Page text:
Our assumptions in this analysis includes the above CAPEX figures to model the construction of a typical, 2 Mt/y heat-recovery coke plant without stamp-charging in Europe with an operating life of 40 years that consumes coal, ostensibly from Australia, at market-related prices. Based on this analysis, we found that seaborne margins would have to be lower than -8% (i.e. negative) over the life of the intended coke plant for the ‘buy’ decision to be considered favourable. In the past decade, margins first fell below -8% in early-2014 and remained lower than this for around two years.
Our analysis shows that two major integrated steelmakers closed coke plants without building a replacement during this period, namely US Steel and Tata Steel (Scunthorpe), the latter’s assets were since sold to Greybull in 2016 to be renamed British Steel. This was done when margins had been below -8% for some time and the ‘buy’ decision looked far more favourable. At the time, margins in the steel sector were also negative and, as steel companies globally had reduced steel production, requirements for coke in the short term were reduced. In addition, depressed conditions in the coke market meant that steelmakers would have made losses if they were to sell their excess coke on the third-party market, making the closure of old capacity a more viable proposition. However, margins began to recover in 2016 and, as both companies now purchase coke from the third-party market, they will be exposed to higher overall costs.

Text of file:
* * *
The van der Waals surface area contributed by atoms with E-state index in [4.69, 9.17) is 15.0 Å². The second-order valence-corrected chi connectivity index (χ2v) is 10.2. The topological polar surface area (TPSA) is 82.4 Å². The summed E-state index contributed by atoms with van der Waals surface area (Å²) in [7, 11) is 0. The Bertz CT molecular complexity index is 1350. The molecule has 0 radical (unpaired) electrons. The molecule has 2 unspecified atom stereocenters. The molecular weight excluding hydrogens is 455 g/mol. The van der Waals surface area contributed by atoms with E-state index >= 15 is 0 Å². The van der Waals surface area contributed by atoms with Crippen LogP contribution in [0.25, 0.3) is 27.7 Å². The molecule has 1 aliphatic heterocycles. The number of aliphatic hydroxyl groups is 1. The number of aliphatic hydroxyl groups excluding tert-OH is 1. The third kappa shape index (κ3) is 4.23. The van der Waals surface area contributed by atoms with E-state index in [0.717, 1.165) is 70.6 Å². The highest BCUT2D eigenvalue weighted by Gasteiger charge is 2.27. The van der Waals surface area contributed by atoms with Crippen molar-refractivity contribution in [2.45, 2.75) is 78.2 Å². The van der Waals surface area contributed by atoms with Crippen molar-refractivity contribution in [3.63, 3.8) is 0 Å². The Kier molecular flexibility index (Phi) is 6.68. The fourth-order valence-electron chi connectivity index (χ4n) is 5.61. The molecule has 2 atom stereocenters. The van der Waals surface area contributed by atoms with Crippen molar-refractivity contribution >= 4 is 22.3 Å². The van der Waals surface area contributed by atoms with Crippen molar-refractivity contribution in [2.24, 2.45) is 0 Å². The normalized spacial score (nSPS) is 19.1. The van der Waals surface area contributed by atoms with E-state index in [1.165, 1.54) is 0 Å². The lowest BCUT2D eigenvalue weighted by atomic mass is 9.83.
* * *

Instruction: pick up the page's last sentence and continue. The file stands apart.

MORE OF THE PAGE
Integrated steelmakers will continue to build coke plants, but may face new challenges